Let’s be clear about these “vital” services. All too often, WRC staff are the difference between life and death for their clients, both metaphorically and literally. WRC provides clients with tools and support to work through trauma, and helps provide survivor’s loved ones with the strength and knowledge to confidently stand by them. Staff can help with housing issues, medical referrals, access to funding for study or training, childcare and much more. The organisation recognises that rape and sexual abuse affects every part of a person’s life, and works holistically within this.
Unbelievably, despite the huge amount of resources that sexual violence response requires, WRC still allocates funds and energy into preventing rape and sexual abuse in the first instance. WRC, along with other agencies, makes up the Wellington Sexual Abuse network, which provides education and campaigns which helps to combat sexual violence. The organisation is committed to not just being an ambulance at the bottom of the cliff, despite this being the service which gets the most funding from the Government.
However, no matter how vital an organisation is, if the climate in which it operates doesn’t value or support the work it does – it will die. Our Government has created a hostile environment for many community not-for-profit agencies. I want to be clear in stating that WRC is not the only agency in this dire situation. We live under an administration that feels competition is a good thing, not just in the private sector, but in community service provision.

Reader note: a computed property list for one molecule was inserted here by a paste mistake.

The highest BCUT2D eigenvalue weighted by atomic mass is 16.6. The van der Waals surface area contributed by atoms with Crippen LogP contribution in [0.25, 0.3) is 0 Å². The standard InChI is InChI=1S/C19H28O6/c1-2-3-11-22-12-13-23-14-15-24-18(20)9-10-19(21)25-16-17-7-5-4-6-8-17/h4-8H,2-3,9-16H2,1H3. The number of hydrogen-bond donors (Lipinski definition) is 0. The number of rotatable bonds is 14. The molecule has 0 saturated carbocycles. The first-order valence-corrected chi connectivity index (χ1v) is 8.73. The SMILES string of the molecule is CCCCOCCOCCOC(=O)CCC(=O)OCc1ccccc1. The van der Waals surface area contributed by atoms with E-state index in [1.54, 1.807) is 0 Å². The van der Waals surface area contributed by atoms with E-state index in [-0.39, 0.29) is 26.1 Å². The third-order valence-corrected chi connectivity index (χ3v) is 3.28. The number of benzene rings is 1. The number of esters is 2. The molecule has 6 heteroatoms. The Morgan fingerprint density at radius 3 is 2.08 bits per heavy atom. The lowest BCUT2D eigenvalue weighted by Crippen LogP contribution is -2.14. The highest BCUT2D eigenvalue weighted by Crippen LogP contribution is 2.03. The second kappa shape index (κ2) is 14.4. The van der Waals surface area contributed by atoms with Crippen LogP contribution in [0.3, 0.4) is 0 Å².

While excellence in service should always be strived for, the way to achieve this is not to pit tiny, often volunteer-run organisations against each other for laughable sums of money. Money that they have to annually re-apply for at great expense of their already stretched resources. Money that makes organisations scared to speak out against Government initiatives for fear of being reprimanded through the loss of their funding.
This Government believes that the answer to everything is the private sector, and that corporate/community partnerships are the way of the future. But while the term “survivor of rape” still makes people shut their eyes and block their ears, Wellington Rape Crisis has no chance of being the next glossy recipient of the Vodafone Annual Feel Good Backpat Fest 2012.